The staff members at The Rock House wouldn’t lavish their attention on any old beans picked out of a wholesale catalogue—they needed a more personal experience with the coffee-growing industry. To guarantee the wholly non-exploitative origins of each cup of java served at their shop, the coffee brewers partnered with growers in Sri Lanka to develop their very own crops and went the extra mile to ensure quality by roasting all the beans in-house. As the staff brews single cups with an artisanal pour-over method, customers can sift through rock-’n’-roll-inspired merchandise under the light streaming from naked light bulbs, chandeliers, and disco balls.
As Chuck Rometty sat in his yard one day, sipping a beer next to his 160-pound newfoundland, he wondered how he might re-create that relaxing experience on a daily basis. To do so, he founded The Big Black Dog Tavern & Grill, where pictures of large, sable-coated canines on the brick walls pay homage to Rometty's beloved pet. As for the beer portion of his vision, bartenders pour cold drafts from four rotating taps and open 55 different bottles of imported and domestic beer, including picks from Chicago- and Midwest-based breweries. The chefs smoke the pulled pork, pulled chicken, and brisket in-house and present diners a choice of texas barbecue, memphis sweet, or carolina mustard sauce. As Chicago magazine points out, the eatery is steps away from Rometty's other restaurant, the bistro and wine bar called Gilson's. The new, comparatively casual BBD space boasts cozy wooden booths, several TVs for sports fans, and a jukebox playing songs that only dogs can hear.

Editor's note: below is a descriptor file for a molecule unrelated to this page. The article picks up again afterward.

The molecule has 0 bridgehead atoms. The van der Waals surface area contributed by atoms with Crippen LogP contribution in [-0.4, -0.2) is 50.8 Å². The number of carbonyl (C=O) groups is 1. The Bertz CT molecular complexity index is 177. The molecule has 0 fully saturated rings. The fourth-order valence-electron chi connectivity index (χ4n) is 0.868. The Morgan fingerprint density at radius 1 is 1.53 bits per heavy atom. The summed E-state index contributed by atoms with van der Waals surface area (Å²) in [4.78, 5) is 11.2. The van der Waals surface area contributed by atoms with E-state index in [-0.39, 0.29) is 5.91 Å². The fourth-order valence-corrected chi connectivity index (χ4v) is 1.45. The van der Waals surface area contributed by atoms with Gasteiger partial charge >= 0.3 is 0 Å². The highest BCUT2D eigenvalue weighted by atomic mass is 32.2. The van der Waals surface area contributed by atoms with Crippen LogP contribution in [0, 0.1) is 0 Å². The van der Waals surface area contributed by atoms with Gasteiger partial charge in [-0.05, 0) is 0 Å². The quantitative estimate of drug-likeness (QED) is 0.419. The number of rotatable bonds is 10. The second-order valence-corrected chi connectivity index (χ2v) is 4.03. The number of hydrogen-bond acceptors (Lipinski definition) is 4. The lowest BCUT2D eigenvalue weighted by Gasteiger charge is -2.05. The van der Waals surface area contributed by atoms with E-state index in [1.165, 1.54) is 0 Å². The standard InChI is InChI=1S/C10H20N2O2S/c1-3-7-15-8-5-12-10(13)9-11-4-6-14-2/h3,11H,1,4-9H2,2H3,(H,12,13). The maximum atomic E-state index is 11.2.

For Chef Rob, cooking fine cuisine is a family affair. He learned his skills at the knee of his Sicilian grandmother, who taught him everything he knows about how to run a kitchen. Today, he still hones his recipes in a similar setting, cooking furiously as his wife and daughter stand ready to dutifully taste his creations. After finishing his at-home experiments with the daily haul from the local market, he heads to Wilmette Chop House to begin preparing food for that night?s hungry customers.
During the dinner rush, Rob welcomes many of the same faces that he laughed and joked with at the market that morning. He oversees a grill filled with filet mignon, lobster tails, and his signature double-cut bone-in smoked pork chops. These delicious proteins come out hot on the heels of fresh-baked bread, acquired from Heavenly Hearth Bakery just around the corner. To wash down Chef Rob?s creations, bartenders mix up the restaurant?s signature cocktail?the Thin Mintini. In addition to describing the drink's refreshing taste, the beverage?s name also hints at the building?s history; the venue once served as the original bakery for the Girl Scouts of the USA.
Not content to cater only to two of the five senses, Rob also retains the services of professional musicians at his piano bar on most evenings, who wow audiences and reviewers with their skill at the keys and with catching food tossed at their mouths.